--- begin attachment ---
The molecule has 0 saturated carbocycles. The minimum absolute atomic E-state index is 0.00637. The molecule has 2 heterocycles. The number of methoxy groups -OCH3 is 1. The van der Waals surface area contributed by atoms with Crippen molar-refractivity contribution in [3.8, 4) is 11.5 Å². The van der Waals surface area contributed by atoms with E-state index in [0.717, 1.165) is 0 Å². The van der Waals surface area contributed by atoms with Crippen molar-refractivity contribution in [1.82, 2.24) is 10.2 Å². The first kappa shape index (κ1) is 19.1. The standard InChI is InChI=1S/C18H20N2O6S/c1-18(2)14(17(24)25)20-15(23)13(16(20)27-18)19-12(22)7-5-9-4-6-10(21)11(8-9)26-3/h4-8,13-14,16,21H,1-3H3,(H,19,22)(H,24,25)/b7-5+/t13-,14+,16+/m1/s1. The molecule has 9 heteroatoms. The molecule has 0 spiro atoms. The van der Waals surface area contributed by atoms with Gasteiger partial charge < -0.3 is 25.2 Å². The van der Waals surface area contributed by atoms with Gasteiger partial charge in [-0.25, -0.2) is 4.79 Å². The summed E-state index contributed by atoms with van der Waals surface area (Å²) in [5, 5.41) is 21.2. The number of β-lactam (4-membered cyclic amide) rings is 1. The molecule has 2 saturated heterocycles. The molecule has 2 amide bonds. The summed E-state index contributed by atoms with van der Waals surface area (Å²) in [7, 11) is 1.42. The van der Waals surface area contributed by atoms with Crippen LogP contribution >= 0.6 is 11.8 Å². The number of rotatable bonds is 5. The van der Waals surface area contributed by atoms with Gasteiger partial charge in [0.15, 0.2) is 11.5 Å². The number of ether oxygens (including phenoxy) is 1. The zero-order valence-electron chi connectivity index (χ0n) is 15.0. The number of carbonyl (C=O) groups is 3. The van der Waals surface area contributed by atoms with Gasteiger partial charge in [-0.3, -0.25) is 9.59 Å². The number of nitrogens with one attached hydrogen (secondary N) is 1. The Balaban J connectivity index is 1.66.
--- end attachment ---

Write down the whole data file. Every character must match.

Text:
The molecule has 0 saturated carbocycles. The minimum absolute atomic E-state index is 0.00637. The molecule has 2 heterocycles. The number of methoxy groups -OCH3 is 1. The van der Waals surface area contributed by atoms with Crippen molar-refractivity contribution in [3.8, 4) is 11.5 Å². The van der Waals surface area contributed by atoms with E-state index in [0.717, 1.165) is 0 Å². The van der Waals surface area contributed by atoms with Crippen molar-refractivity contribution in [1.82, 2.24) is 10.2 Å². The first kappa shape index (κ1) is 19.1. The standard InChI is InChI=1S/C18H20N2O6S/c1-18(2)14(17(24)25)20-15(23)13(16(20)27-18)19-12(22)7-5-9-4-6-10(21)11(8-9)26-3/h4-8,13-14,16,21H,1-3H3,(H,19,22)(H,24,25)/b7-5+/t13-,14+,16+/m1/s1. The molecule has 9 heteroatoms. The molecule has 0 spiro atoms. The van der Waals surface area contributed by atoms with Gasteiger partial charge < -0.3 is 25.2 Å². The van der Waals surface area contributed by atoms with Gasteiger partial charge in [-0.25, -0.2) is 4.79 Å². The summed E-state index contributed by atoms with van der Waals surface area (Å²) in [5, 5.41) is 21.2. The number of β-lactam (4-membered cyclic amide) rings is 1. The molecule has 2 saturated heterocycles. The molecule has 2 amide bonds. The summed E-state index contributed by atoms with van der Waals surface area (Å²) in [7, 11) is 1.42. The van der Waals surface area contributed by atoms with Crippen LogP contribution >= 0.6 is 11.8 Å². The number of rotatable bonds is 5. The van der Waals surface area contributed by atoms with Gasteiger partial charge in [0.15, 0.2) is 11.5 Å². The number of ether oxygens (including phenoxy) is 1. The zero-order valence-electron chi connectivity index (χ0n) is 15.0. The number of carbonyl (C=O) groups is 3. The van der Waals surface area contributed by atoms with Gasteiger partial charge in [-0.3, -0.25) is 9.59 Å². The number of nitrogens with one attached hydrogen (secondary N) is 1. The Balaban J connectivity index is 1.66.